Sunday, April 26, 2009

34/365 Leaving the nest

With all the possible danger that baby birds have to face, their survival is truly commendable.

Think about it: your mom lays her eggs (you and your siblings), and you mature in an open-topped bed made of twigs and grasses, woven together by your doting parents. You're exposed to the elements -- freezing temperatures, raging winds, blinding rain -- and that's before you've even hatched yet.

Then you hatch, and like all babies for a time, you're completely helpless. You still face those harsh weather elements, but now you have an added threat: you're a warm body that may look tasty to a fellow tree-crawling creature.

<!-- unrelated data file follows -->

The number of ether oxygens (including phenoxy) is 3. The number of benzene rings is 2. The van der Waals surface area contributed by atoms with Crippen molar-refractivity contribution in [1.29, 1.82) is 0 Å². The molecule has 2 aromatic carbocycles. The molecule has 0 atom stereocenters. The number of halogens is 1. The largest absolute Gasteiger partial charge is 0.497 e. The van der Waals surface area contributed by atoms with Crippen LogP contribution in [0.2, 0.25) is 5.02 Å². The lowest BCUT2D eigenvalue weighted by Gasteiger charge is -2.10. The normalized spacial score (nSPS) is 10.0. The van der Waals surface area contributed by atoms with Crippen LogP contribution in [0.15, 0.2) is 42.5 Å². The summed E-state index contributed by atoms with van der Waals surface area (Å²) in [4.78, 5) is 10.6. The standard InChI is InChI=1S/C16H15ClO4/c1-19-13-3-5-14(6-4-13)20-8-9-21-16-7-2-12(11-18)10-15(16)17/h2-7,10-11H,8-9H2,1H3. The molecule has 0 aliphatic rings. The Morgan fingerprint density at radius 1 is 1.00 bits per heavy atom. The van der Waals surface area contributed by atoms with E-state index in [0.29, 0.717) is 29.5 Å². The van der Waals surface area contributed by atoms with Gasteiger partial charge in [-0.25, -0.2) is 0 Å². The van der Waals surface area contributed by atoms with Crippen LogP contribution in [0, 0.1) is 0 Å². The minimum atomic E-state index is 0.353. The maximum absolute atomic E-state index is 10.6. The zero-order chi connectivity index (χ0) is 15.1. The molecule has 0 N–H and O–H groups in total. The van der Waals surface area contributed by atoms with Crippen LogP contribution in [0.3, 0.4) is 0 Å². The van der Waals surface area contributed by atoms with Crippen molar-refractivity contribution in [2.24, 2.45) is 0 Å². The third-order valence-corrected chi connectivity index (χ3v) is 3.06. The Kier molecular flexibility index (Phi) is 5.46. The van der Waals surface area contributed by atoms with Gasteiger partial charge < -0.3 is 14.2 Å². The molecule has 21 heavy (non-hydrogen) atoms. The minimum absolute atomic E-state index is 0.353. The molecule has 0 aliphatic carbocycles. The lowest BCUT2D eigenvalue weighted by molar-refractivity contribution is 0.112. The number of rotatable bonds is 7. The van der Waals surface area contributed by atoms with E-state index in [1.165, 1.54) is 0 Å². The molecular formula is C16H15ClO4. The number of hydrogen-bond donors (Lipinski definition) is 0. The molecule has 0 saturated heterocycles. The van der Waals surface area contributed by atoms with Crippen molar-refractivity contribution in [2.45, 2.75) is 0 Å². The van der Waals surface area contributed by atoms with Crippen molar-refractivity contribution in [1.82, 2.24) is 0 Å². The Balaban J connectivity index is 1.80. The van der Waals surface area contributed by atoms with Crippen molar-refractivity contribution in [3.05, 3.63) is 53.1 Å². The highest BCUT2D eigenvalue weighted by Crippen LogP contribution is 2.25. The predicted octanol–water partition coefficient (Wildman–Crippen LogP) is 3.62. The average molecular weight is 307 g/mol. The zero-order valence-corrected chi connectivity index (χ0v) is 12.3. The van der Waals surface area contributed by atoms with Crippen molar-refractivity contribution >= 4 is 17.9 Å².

You grow quickly, as wild animals do to protect themselves, and you're getting adventurous. You start to spread your wings, literally, and try to fly. But here's the catch: if you fall out of the nest too soon, there's no way for you to get back in. Your mom can't pick you up, and you can't fly. You're stuck. And the number of predators on the ground is even higher than the ones that can get you in your nest.

And yet, thousands of baby birds live to become adults every year. How do they do it? Thinking about it gives me a whole new respect for mother nature.

Camera: Canon 40D, 1/125s, f/5.6 at ISO 100 in direct sunlight at about 6:30 p.m.

No comments:

Post a Comment